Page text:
Dog deaths remain a puzzle
Somerset County Gazette, 6th May 2006
ANTI-NUCLEAR campaigners say they are still puzzled after high radiation was thought to have been the cause of the death of two dogs on Kilve beach.
Nuclear radiation levels along West Somerset's coastline were pronounced within acceptable limits' by the Environment Agency this week after it stepped up monitoring following the incident in August.
Jim Duffy, of anti-nuclear group Stop Hinkley, told the County Gazette: "We've been monitoring Kilve and other beaches along the coast and we've found levels you'd expect near a nuclear power station, which is good news. But that doesn't take away from what happened last August which is still a puzzle."
And he criticised the Environment Agency for being slow to investigate the incident. He said: "Had they been a bit quicker they would undoubtedly have found more evidence."
The Environment Agency has denied it was slow in responding, claiming it had taken time to arrange a date when both parties could attend.
An inquiry was launched after a local man whose two dogs died from stomach cancer following regular walks at the popular beauty spot took a Geiger counter to the beach to check for radiation.
The man, who requested anonymity, allegedly found a 20 metre square area of high contamination.
His readings were passed on to the Environment Agency, which is responsible for water quality around Britain's coast.
In a statement, British Energy said there was no cause for public concern'.
This week, the Environment Agency said their investigations over the last five months at local beaches including Kilve, Watchet Harbour, Blue Anchor, Steart Flats, and Hinkley Point Beach showed no radiation activity above background levels.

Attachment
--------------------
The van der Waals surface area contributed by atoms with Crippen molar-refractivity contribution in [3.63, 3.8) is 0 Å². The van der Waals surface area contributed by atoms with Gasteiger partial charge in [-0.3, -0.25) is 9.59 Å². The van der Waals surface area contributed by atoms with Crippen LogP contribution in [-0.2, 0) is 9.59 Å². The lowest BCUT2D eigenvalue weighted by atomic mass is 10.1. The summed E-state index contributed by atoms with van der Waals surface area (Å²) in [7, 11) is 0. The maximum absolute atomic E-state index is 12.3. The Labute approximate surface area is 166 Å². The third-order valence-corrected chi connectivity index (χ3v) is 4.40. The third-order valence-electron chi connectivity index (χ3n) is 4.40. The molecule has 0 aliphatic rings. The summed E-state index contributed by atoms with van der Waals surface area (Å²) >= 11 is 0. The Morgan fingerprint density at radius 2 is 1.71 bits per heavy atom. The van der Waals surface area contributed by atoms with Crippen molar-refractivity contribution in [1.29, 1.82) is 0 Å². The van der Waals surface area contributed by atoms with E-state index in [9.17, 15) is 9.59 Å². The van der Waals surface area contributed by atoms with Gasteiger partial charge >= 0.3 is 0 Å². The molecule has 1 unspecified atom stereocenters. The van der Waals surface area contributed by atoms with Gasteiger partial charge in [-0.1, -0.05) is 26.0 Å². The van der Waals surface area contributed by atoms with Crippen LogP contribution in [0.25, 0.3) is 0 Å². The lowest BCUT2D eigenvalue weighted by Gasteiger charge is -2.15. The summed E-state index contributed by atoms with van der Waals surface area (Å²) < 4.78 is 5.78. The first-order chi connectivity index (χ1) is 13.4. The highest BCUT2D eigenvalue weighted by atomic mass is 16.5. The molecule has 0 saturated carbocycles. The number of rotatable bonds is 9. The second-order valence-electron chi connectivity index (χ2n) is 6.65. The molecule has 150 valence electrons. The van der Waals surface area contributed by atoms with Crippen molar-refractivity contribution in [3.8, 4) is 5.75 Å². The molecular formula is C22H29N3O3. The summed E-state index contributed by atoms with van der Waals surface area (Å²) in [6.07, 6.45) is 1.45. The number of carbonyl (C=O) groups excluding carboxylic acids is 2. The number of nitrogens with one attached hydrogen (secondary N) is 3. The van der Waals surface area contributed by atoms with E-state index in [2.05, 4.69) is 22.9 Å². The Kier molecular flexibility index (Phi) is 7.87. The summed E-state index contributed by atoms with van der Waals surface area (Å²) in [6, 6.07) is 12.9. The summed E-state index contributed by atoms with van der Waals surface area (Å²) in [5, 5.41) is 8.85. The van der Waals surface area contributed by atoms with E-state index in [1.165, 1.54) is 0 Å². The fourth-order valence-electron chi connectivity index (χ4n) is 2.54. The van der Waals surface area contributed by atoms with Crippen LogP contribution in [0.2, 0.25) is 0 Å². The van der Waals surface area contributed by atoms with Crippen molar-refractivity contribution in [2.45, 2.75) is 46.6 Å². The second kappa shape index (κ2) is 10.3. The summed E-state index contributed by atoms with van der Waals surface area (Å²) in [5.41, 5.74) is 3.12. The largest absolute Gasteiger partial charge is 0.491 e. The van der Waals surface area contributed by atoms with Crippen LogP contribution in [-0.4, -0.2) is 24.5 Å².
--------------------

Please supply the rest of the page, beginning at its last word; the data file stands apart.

Gamma dose rates were also found to be within the normal range.
Anil Koshti, a spokesman for the agency, said: "Strontium-90 was present at extremely low levels and within normal limits.
"However, as a precaution we have advised Hinkley A site operators to cease certain pond operations until we are satisfied measures are in place to ensure radioactivity is kept to a minimum."
British Nuclear Group, the operators of Hinkley Point, are authorised by the agency to discharge small amounts of radioactivity contained in liquid effluents into the Bristol Channel.
Mr Duffy said: "The fact that nothing was found suggests that whatever it was came in on the tide and was washed away again.
"As the Environment Agency has asked the British Nuclear Group to stop cleaning out cooling ponds so we can assume that's where the radioactive substance came from."
He said hot spent fuel rods were put in the ponds for several months to cool down before being taken to Sellafield for re-processing.
Radioactive cladding could fall off into the pool, where it could be flushed out into the sea, he said.